Jonathan Hewett, Chief Marketing Officer, Octo Telematics
We don’t drive cars anymore. We drive computers on wheels. Depending on the model, cars these days sport somewhere between 50 and well over 100 embedded microprocessors. These computers fine-tune our engines, keep us on the road, and help us find our way. They also generate a huge amount of data. Most of us, however, allow these data go to waste. It’s as if we’d be driving cars that fire on just a few cylinders each; we’d constantly allow petrol go unburned through the exhaust.
We fail to capture the data, even though we know that data are the fuel powering today’s digital economy. This attitude, however, is changing rapidly. The data revolution is reaching cars. The algorithms underpinning modern data analytics are now beginning to revolutionise the economics of driving.
Everybody in the automotive value chain – from drivers to manufacturers to transport authorities to insurers – are beginning to understand the huge potential that today’s Algorithm Economy can offer to the transport sector.
Experts predict that by 2020,connected cars will collect more than 11 petabytes of data a year, including from embedded telematics devices. To put this in context, 11 petabytes of songs playing continuously would last for over 22,000 years, assuming the average MP3 encoding for mobile is around 1MB per minute, and the average song lasts about four minutes.
One of the first industries to feel the immediate impact of this Algorithm Economy is car insurance.
The change, of course, will not come from the numbers themselves, but from making sense of the data. The data we once allowed to go uncaptured now can be feed into algorithms, which provide us with insights into driver behaviour, which in turn allows both drivers and insurers to take action.
Let’s start with the driver: just like a health app on your smartphone, getting instant feedback on your driving can provide powerful nudges to change behaviour – maybe drive more carefully and economically.
This in turn has a direct influence on something that data capture finally makes truly measurable: risk. Currently, insurers have to price their policies based on very rough and ready assumptions; the risk premium of an insurance, for example,is currently determined by the driver’s age or the model of car they own, regardless of their actual driving behaviour. However, by harnessing driver data and applying sophisticated data analytics, companies like Octo Telematics can give insurers the insights they need to forecast individual risk.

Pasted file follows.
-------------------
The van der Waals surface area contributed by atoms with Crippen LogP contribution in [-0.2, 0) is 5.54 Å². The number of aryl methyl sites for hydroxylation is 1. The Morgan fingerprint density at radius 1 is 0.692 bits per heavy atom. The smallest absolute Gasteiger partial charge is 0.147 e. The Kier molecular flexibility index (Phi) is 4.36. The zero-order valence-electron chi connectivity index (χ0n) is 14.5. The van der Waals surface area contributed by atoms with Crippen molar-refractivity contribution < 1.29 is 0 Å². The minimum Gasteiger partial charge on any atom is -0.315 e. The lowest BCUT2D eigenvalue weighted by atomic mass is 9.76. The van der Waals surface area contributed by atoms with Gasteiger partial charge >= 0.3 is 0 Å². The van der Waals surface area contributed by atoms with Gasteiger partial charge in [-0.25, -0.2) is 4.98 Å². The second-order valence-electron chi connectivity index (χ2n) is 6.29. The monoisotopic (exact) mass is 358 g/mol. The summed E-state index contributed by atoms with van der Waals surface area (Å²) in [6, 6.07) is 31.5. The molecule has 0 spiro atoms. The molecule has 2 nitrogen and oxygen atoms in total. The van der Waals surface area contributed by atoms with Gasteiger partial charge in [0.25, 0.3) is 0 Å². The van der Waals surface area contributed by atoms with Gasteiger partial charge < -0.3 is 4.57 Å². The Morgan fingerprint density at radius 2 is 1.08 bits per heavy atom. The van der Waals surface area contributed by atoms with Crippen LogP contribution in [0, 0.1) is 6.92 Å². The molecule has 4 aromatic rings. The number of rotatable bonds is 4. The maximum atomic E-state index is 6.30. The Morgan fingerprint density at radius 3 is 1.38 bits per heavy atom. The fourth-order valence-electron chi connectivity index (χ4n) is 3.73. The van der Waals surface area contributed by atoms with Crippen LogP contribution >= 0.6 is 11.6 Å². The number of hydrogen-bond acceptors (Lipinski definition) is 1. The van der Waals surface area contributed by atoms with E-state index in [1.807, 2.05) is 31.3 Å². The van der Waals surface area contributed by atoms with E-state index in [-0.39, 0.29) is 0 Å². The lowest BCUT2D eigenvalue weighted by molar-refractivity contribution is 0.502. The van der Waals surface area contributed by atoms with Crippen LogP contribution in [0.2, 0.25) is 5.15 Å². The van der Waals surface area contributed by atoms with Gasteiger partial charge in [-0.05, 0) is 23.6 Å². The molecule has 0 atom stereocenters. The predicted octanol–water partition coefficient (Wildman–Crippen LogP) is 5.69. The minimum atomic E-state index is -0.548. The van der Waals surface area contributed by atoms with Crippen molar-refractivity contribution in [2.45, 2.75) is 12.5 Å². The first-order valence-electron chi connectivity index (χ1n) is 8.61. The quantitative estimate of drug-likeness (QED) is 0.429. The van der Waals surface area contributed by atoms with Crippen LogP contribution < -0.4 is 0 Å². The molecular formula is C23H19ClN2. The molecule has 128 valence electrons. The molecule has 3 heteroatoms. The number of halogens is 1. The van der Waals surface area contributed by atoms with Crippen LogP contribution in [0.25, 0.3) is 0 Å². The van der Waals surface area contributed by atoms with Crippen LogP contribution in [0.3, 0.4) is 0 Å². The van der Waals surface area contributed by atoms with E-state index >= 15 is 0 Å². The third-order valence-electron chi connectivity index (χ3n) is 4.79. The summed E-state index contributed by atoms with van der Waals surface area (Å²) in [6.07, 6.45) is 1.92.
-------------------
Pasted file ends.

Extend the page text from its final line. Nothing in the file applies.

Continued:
The impact can be immediate: more careful drivers pay lower premiums, while insurers can reduce their costs through fewer claims.
Insurers will also know immediately when a driver had an accident, and can alert emergency services or offer roadside assistance. More importantly, insurers now have the data to understand why an accident happened. Crash reconstructions will be much more accurate, which in turn will both speed up the claims process and can dramatically reduce fraud.
Right now, about £50 of every annual car insurance policy covers the cost of insurance fraud. With telematics and data capture in place, most of that fraud could be spotted straight away. Here’s a startling statistic: Insurance policies that are underpinned by telematics on average result in 50% fewer claims than traditional policies.
In other words, using telematics to bring the Algorithm Economy to the automotive sector will sharply reduce insurance fraud and bring down premiums.
Revolutionising car insurance, however, will just be a start. Octo is one of the pioneers of automotive telematics; this has given our company a huge amount of expertise not only in data capture and mobile connectivity, but also of using Big Data analytics to draw insights from complex and dynamic data sets. Understanding risk and driver behaviour is one application, but it also places Octo in a perfect spot to support connected and ultimately autonomous vehicles.
The Algorithm Economy, of course, is set to change and support our lives wherever data capture happens. As the Internet of Things spreads, everyday objects will soon be defined by the sophistication of the algorithms powering them. And customers, manufacturers and service providers will have to rely on companies skilled in secure data analytics to extract the data and provide the information needed for rapid insight and action.
Most of us still see the computerisation of our cars as being about driving convenience and fun. But that will be just one aspect of the transformation. Thanks to the Algorithm Economy, driving will also be cheaper, safer, and an integral part of the Internet of Things.